Many parents attend parent-teacher conference expecting the teacher to give them feedback on their child's academic performance. They see the conference as a one-way street in which the teacher controls the agenda. That is a myth. I think parents need to be fully prepared to ask specific questions about their child's academic performance and social interactions. Please remember that you have only been allotted a limited time, so get organize and prioritize your questions before your appointment.
At the appointed time of the parent-teacher conference, greet the teacher and let the teacher initially run the meeting. She or he will tell you how your child is doing in the class and any particular problem. During this phase ask questions if something is not clear, but don't start a new topic until the teacher is finished.
Now it is your turn to ask questions about the wider subject regarding your child's attitudes and behaviors. You may find the following suggestions helpful in articulating your concerns and having a meaningful dialogue with the teacher on these subjects. However, not all the suggestions listed below may apply to your child.
• How does your child complete classroom assignments? Are they handing the assignments in on time? Are they completing it sooner than others, or taking longer?
• If they complete the assignment sooner than other children, do they hand in an assignment that is sloppy because they are rushing to be done? Or is their assignment to the teacher's satisfaction?
• If they are taking longer to complete assignments, is it because they are getting distracted? If they are getting distracted, can their desk be moved to the front of the class to minimize distractions?
• If they take longer to complete assignment because they do not know the concept, what can be done to help them? How is the teacher going to help, what can you as parents do at home to help the child?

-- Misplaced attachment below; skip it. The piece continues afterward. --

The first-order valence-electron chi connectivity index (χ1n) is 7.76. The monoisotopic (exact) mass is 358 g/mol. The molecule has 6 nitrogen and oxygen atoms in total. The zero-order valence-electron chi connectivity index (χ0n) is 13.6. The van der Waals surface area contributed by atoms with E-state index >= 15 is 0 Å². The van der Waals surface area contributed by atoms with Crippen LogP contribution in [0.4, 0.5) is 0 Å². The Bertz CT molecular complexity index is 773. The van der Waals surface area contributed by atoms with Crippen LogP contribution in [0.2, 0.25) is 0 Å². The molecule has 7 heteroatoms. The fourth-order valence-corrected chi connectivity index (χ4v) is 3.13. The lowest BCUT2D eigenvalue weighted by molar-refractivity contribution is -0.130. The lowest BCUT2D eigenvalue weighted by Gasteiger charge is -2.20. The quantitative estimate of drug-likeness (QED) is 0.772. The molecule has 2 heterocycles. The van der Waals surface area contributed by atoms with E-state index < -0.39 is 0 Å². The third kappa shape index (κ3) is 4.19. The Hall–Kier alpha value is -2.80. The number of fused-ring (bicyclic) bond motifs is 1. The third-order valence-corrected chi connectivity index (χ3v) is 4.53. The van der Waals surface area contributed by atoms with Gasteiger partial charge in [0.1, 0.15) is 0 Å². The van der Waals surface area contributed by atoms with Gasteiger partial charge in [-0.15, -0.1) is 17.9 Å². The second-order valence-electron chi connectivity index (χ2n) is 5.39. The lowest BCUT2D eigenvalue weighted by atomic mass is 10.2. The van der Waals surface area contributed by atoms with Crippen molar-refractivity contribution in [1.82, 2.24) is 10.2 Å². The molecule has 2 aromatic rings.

• Is your child getting bored in the classroom? Do they need more challenging work or extra assignments to keep interested?
• Is your child eager to answer questions and is actively participating in classroom discussions? Are they motivated to learn?
• Is your child making their best effort?
• How does your child interact with their peers in the classroom and at recess? Do they have many friends?
• Are they cooperating while playing with other children? Are they a leader or a follower?
• Are they isolating themselves at recess? If they isolate themselves what are they playing or doing at that time?
• What are your child's strengths? How does the teacher perceive them? What do other children say about your child?
• Make sure you do talk about your child's strengths from your point of view. This will help the teacher better understand your child.
• Before the meeting time ends, get information on the best way to communicate with the teacher during the school year - by e-mail, telephone or written notes? Parents can prevent many potential problems by keeping open lines of communication with their child's teacher. Your child's social and emotional development is as important as their academic performance, in order for your child to grow up to be a happy and well-adjusted adult.
Ahwatukee Foothills resident Salma Bhalla, Ph.D., is a parent and psychologist. Her book, Cues and Clues to Children's Behaviors: A Guide to Raising a Happy Well-Adjusted Child was released Nov. 1. Contact her at www.ChildBehaviorCues.com.